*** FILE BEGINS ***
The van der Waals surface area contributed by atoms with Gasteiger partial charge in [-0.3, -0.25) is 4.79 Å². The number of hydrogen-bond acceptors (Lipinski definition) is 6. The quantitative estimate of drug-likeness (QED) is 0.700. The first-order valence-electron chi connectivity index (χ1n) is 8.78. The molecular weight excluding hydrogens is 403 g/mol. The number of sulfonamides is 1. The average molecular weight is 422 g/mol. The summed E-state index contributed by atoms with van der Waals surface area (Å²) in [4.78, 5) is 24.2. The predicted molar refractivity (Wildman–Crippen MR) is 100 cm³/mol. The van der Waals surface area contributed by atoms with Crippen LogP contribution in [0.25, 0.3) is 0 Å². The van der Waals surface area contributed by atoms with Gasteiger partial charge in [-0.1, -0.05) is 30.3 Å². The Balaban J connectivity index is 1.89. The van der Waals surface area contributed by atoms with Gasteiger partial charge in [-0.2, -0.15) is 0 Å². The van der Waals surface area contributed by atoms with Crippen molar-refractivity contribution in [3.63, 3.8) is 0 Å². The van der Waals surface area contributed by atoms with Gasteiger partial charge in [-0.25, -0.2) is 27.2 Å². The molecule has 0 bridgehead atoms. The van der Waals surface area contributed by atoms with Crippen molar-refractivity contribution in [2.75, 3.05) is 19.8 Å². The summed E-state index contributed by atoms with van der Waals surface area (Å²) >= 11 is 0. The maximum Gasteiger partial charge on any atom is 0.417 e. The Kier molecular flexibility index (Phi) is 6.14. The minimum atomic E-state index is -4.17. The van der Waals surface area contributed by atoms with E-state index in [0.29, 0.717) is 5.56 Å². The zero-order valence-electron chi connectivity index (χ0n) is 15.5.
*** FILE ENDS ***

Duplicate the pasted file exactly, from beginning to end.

The van der Waals surface area contributed by atoms with Gasteiger partial charge in [-0.3, -0.25) is 4.79 Å². The number of hydrogen-bond acceptors (Lipinski definition) is 6. The quantitative estimate of drug-likeness (QED) is 0.700. The first-order valence-electron chi connectivity index (χ1n) is 8.78. The molecular weight excluding hydrogens is 403 g/mol. The number of sulfonamides is 1. The average molecular weight is 422 g/mol. The summed E-state index contributed by atoms with van der Waals surface area (Å²) in [4.78, 5) is 24.2. The predicted molar refractivity (Wildman–Crippen MR) is 100 cm³/mol. The van der Waals surface area contributed by atoms with Crippen LogP contribution in [0.25, 0.3) is 0 Å². The van der Waals surface area contributed by atoms with Gasteiger partial charge in [-0.1, -0.05) is 30.3 Å². The Balaban J connectivity index is 1.89. The van der Waals surface area contributed by atoms with Gasteiger partial charge in [-0.2, -0.15) is 0 Å². The van der Waals surface area contributed by atoms with Crippen molar-refractivity contribution in [3.63, 3.8) is 0 Å². The van der Waals surface area contributed by atoms with Gasteiger partial charge in [-0.25, -0.2) is 27.2 Å². The molecule has 0 bridgehead atoms. The van der Waals surface area contributed by atoms with Crippen molar-refractivity contribution in [2.75, 3.05) is 19.8 Å². The summed E-state index contributed by atoms with van der Waals surface area (Å²) >= 11 is 0. The maximum Gasteiger partial charge on any atom is 0.417 e. The Kier molecular flexibility index (Phi) is 6.14. The minimum atomic E-state index is -4.17. The van der Waals surface area contributed by atoms with E-state index in [0.29, 0.717) is 5.56 Å². The zero-order valence-electron chi connectivity index (χ0n) is 15.5.